• $1 million for a dedicated task group to lead the harmonisation of state and territory legislation relating to unfair contract and trading terms.

• $29 million for vertebrate pest management and mitigation.

• $10 million for weed management and compliance.

Community Trust

Establishing an effective planning system now will eliminate or minimise conflict in the future, as well as protect our most productive and strategic agricultural land,” Mr Arkle said. 

For many living in urban environments, agriculture and farming practices are shrouded in mystery. NSW Farmers is pushing for stronger community engagement to help dispel myths and confusion around headline issues such as environmental sustainability and animal welfare. “Community trust is important for the sector, and will grow even more so as Environmental, Social and Governance (ESG) credentials influence private sector decision-making,” Mr Arkle said.

NSW Farmers is calling for:

• $3 million to foster engagement and connections between farmers and the community to build understanding of our industry and practices.

Research and development 

Mr Arkle believes now is the time to invest in growth enablers such as research and development to consolidate on this positive trend. (Above: a cow being studied by the CSIRO for R&D)

A record-breaking run has placed the NSW agriculture sector within reach of its $30 billion by 2030 productivity target.

Mr Arkle believes now is the time to invest in growth enablers such as research and development to consolidate on this positive trend. “Agriculture is ripe with potential, and the NSW Government’s growing focus on innovation to fast-track COVID-19 economic recovery bodes well for the sector.”

NSW Farmers is calling for:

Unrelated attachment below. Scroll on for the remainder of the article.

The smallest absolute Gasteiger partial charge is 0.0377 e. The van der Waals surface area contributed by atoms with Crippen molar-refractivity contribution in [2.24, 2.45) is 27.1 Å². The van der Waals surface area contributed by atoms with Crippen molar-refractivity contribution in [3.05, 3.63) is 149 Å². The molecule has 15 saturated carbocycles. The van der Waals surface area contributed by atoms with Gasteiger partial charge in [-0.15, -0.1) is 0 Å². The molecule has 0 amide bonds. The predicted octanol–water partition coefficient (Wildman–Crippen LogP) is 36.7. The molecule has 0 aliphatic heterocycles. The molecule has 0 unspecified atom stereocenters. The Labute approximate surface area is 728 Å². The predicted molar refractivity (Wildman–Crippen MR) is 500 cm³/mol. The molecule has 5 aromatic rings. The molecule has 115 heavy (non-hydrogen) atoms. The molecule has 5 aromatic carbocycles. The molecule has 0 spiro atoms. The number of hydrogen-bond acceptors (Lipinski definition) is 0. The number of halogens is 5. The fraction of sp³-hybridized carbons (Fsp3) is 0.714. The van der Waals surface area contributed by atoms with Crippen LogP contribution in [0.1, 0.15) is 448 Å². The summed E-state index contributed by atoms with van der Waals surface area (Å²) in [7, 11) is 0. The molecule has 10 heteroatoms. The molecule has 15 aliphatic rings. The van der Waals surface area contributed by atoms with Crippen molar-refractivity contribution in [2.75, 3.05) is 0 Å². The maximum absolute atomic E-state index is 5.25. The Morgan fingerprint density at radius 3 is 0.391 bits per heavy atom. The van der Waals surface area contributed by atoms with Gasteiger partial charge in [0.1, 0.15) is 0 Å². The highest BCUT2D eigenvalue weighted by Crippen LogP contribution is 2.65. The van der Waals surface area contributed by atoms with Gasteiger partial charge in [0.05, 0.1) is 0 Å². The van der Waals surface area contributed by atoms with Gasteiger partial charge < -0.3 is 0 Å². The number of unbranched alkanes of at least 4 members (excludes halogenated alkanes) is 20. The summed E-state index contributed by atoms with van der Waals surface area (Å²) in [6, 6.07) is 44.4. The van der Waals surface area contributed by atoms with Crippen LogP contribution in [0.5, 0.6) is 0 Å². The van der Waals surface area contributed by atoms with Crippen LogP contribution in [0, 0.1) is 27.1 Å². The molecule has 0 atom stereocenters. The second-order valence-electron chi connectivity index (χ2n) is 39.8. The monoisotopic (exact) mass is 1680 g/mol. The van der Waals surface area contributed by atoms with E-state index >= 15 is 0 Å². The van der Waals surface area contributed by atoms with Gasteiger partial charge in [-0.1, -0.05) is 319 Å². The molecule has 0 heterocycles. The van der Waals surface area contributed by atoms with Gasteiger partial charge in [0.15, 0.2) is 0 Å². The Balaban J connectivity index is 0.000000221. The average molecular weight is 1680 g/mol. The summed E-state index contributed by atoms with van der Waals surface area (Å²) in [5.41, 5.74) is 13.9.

• $87 million to prevent potentially disastrous biosecurity incursions through improved systems for testing and diagnostics, as training and outreach.

• $40 million for research and development through DPI and additional LLS outreach and extension.

Looking to the future: resilience and preparedness

A solar power station. Solar is something many farmers will need to turn to, as electricity is so expensive. But the expense of installing is daunting to most.

Farm businesses can only thrive if they are sustainable, and the rising cost of inputs can derail future investment.

The cost of electricity has tripled over the last decade – a troubling reality for regional and rural users who already pay 25 per cent more than urban users, and a particularly concerning trend for high energy users such as dairy and intensive livestock farmers.

NSW Farmers is calling for: 

• $30 million for financial assistance, such as grants and low interest loans, to help farmers and communities install renewable energy generation and storage to diversify their energy sources.

Advocacy and industry representation are critical in an ever-changing world, and Mr Arkle says some industries need reform to safeguard their future.

NSW Farmers is calling for the NSW Government to invest $6 million to implement the Dairy Industry Action Plan, which outlines key actions and projects that will drive productivity and growth for the dairy industry.